...The Bridge illustration, an old evangelistic tool, portrays the gospel succinctly. It highlights the atoning work of Jesus Christ on behalf of sinners. It shows a person on one side of a deep canyon. This represents us in our sin. God and heaven are on the opposite side of the canyon. No amount of human effort can get the sinner from one side of the canyon to the other. We can try to jump (that is, earn our way through good works), but we will only plummet to our death. The only way for a sinner to obtain God’s eternal life is through the gracious, free gift of the cross. Jesus’s cross serves as a bridge that connects the two sides of the canyon. By turning away from our own efforts and relying fully on Jesus’s shed blood, we are able to walk across that bridge.
The gospel as depicted in the Bridge illustration is true. It rightly presents humankind’s fundamental dilemma (separation from God due to our sinfulness). It rightly gives God glory by showing both his holiness (he will not overlook sin) and his mercy (he offers his Son to pay the penalty our sin deserved). It rightly lifts up the cross of Christ, with its utterly unique power. It puts human beings in their proper place, and God in his.
But this gospel isn’t complete.
The glorious truths celebrated in this too-narrow gospel do not, in themselves, capture the full, grand, amazing scope of Jesus’s redemptive work. For Jesus came preaching not just this gospel of personal justification but the gospel of the kingdom. Jesus’s work is not exclusively about our individual salvation, but about the cosmic redemption and renewal of all things. It is not just about our reconciliation to a holy God—though that is the beautiful center of it. It is also about our reconciliation with one another and with the creation itself. The atoning work of Jesus is bigger and better than that captured by the Bridge illustration.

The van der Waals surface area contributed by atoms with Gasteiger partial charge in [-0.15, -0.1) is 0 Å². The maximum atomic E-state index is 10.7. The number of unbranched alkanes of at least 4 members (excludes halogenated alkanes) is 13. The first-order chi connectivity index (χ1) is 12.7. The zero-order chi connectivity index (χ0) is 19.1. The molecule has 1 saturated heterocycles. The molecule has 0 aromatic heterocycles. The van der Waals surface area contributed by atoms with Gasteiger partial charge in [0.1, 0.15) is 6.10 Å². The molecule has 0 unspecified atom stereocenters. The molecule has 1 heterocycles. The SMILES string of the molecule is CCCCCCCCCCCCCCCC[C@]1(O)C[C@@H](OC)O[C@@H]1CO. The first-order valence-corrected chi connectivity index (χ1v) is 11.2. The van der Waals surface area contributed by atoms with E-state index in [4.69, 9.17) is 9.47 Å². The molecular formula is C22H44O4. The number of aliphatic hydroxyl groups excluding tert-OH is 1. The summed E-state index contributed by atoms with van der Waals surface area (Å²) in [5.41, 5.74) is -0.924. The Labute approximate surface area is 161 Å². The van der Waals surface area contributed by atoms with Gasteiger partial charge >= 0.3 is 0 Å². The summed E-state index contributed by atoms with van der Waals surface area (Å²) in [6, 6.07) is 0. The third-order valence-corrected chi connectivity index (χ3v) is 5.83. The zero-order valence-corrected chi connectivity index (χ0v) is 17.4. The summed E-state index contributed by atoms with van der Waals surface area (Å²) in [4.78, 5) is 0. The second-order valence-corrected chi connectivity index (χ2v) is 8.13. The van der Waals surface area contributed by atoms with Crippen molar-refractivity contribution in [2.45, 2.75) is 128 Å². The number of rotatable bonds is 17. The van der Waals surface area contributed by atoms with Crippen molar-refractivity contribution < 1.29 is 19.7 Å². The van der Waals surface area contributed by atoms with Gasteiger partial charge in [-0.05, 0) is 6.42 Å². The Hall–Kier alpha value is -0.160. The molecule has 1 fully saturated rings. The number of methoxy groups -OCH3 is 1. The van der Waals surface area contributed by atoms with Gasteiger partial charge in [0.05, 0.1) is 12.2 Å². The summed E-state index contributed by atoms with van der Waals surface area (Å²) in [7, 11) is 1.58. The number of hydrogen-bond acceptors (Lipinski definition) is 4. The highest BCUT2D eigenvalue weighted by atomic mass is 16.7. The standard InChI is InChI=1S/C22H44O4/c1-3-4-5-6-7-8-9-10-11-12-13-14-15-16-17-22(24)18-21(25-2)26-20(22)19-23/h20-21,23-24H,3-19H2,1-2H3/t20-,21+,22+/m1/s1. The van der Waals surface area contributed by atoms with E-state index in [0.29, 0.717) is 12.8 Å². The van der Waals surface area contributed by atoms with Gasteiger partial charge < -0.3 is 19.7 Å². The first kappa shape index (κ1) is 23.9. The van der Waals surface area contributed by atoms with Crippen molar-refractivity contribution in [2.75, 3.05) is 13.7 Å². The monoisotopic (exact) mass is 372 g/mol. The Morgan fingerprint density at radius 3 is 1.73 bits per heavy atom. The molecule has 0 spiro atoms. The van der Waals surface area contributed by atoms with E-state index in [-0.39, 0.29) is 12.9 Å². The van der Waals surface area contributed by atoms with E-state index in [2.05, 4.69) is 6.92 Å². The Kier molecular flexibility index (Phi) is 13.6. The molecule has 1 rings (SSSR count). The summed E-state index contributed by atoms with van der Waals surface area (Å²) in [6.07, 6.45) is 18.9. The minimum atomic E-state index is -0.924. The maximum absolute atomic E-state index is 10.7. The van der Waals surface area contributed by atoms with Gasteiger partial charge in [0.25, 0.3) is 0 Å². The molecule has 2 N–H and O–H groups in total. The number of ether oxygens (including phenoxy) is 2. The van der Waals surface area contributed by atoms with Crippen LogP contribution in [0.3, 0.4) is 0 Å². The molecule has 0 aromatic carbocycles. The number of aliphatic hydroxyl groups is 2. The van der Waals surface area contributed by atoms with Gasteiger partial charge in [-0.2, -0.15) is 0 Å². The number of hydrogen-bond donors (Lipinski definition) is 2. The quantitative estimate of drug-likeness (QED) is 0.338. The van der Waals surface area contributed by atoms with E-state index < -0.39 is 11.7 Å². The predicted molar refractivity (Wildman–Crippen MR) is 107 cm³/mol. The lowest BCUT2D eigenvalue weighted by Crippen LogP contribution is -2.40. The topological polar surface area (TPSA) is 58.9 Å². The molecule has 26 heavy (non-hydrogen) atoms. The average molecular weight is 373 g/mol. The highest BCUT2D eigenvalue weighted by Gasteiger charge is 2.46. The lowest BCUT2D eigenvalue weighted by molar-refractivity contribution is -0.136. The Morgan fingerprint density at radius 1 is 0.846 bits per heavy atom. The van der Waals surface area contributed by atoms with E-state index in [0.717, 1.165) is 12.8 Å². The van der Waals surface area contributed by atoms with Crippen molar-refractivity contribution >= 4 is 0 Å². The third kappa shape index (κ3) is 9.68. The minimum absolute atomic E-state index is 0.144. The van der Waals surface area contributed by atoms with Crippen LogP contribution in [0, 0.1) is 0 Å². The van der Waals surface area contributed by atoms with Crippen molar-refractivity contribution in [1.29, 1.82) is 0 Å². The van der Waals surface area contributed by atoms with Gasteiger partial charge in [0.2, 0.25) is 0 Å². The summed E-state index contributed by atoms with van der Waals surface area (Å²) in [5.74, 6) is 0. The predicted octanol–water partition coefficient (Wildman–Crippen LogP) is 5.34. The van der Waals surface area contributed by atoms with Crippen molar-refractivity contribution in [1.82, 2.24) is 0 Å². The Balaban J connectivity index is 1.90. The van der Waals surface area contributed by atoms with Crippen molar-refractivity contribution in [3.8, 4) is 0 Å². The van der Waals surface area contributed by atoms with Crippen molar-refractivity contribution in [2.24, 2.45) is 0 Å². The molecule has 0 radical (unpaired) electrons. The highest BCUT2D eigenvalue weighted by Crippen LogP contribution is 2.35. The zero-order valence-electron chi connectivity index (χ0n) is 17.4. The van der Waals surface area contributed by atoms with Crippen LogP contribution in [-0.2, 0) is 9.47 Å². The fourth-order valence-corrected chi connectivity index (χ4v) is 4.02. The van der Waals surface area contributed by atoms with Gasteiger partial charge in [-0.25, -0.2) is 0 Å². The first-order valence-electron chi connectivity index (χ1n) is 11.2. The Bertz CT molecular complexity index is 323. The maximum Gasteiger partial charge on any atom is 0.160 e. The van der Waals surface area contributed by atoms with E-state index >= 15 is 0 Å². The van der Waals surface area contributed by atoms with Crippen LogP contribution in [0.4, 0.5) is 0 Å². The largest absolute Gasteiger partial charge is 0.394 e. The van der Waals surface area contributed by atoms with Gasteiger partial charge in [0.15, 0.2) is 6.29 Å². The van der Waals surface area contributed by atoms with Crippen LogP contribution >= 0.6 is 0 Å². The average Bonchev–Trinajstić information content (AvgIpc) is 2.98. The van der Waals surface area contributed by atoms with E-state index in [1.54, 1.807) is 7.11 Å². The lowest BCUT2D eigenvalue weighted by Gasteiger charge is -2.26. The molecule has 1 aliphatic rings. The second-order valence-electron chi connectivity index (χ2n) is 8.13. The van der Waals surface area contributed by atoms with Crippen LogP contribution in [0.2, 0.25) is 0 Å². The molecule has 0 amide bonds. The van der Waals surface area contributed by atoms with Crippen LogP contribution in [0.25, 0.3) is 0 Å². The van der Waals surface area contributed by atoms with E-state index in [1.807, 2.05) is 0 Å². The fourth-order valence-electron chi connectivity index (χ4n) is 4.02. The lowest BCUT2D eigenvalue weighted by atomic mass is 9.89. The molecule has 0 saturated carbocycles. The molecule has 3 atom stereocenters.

Jesus’s Holistic Ministry
A context in which much Christian preaching, music, and books emphasize a highly individualistic understanding of the gospel does not provide rich soil for the nurture of believers who will live as the tsaddiqim. This too-narrow gospel focuses believers missionally only on the work of “soul winning.” It has little to say about Jesus’s holistic ministry or the comprehensive nature of his work of restoration. It focuses on the problem of personal sin only, thus intimating that sanctification is a matter only of personal morality. It focuses believers on getting a ticket to heaven, but doesn’t say much about what their life in this world should look like. Put differently, it focuses only on what we’ve been saved from, rather than also telling us what we’ve been saved for.
With a theology that’s all about getting a ticket to heaven for when I die, it’s not surprising that many Christians don’t show much interest in the question of how to live life now, in this world. When our churches teach a salvation that is only from (from sin and death), it’s not hard to understand why so many believers don’t seem to know what salvation is for. And if we preach a gospel that is only, or mainly, about “saving souls,” we shouldn’t be shocked if we end up with congregations that are not very motivated to care for bodies and material needs...
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